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Washing Breathable Waders

by Philip Monahan

Have a question you want answered? Email it to us at ask@midcurrent.com.

Question: I recently noticed an unpleasant odor in my car, which turned out to be caused by my waders in the back. Can you wash breathable waders without ruining them? If so, how?

Mark C., via email

Washing Breathable Waders

Not only can you wash breathable waders, but you should if you want them to work as well as possible.

Answer: Not only can you wash breathable waders, but you should if you want them to work as well as possible. Dirt, grime, body oils, and abrasions can lessen the effectiveness of the durable water repellent (DWR) coating used in breathable-wader materials. According to Orvis wader developer Tim Daughton, periodic cleaning helps the wader material to breathe better and restores the DWR coating that causes water to bead up and run off the outside of the wader.

Warning #1: Always read the manufacturer’s instructions for your particular waders, as there are some variations among the different technologies now in use.

That said, most manufacturers call for hand-washing your waders with a powder detergent that contains no fabric softeners or bleach. There are several specialty cleaners, such as Revivex Synthetic Fabric Cleaner and Nikwax Tech Wash, available that are designed specifically for use with waterproof materials and DWR coatings.

After washing and rinsing the waders thoroughly, air them dry, both inside and out. Of the manufacturers I checked, only Orvis suggests putting the waders in the washing machine on “gentle,” and this is for stockingfoot versions only.

Once the waders are clean, you can go a step further and reapply a DWR treatment such as Nikwax TX-Direct or Revivex Spray-On Water Repellent. Because these products set best under heat, you can use an iron (on low setting) or a hair dryer. There’s an excellent explanation of how DWR works—and why cleaning and reapplying are effective—on the REI website.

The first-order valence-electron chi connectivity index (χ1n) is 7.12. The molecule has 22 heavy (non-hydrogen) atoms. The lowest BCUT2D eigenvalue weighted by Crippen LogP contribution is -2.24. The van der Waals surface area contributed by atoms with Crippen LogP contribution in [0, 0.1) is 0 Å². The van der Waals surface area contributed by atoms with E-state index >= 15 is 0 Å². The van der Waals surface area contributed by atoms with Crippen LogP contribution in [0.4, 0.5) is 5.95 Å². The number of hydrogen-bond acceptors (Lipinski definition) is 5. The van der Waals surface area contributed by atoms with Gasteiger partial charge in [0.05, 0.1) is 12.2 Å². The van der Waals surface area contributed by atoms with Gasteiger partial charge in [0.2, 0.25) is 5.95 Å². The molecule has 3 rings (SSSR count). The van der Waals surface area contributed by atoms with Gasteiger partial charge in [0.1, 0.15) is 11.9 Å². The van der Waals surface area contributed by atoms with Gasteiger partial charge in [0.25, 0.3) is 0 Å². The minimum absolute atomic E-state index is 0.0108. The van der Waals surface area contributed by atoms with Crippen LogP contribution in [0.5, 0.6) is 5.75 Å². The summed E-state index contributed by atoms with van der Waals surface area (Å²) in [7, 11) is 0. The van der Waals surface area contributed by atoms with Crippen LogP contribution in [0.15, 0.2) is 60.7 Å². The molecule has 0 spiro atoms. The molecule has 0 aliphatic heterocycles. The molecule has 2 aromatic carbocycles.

If you poke around on the websites of wader manufacturers, you can usually find all the information you need. But… Warning #2: Make sure you read the care instructions that came with the waders.

Some of the best manufacturer “Care & Washing” pages can be found on the Orvis,Simms, and Patagonia Web sites.

MidCurrent Fly Fishing
 
Phil Monahan is a former Alaskan guide and was the long-time editor of American Angler magazine. He's now a columnist for MidCurrent and writes and edits the fly-fishing blog at OrvisNews.com.
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  • Jay

    I own three pairs of stocking foot waders,+10 year old Sims, Cloudveil (also old and no longer available) and Orvis Silver Sonic. None of these leak. I have washed them at least twice a season in the washing machine on the gentle cycle. I have used Tech Wash or powdered detergent. After air drying inside and out I hang them in a cool dark place, either a closet or the garage. No funk and as I said no leaks. Your mileage may vary.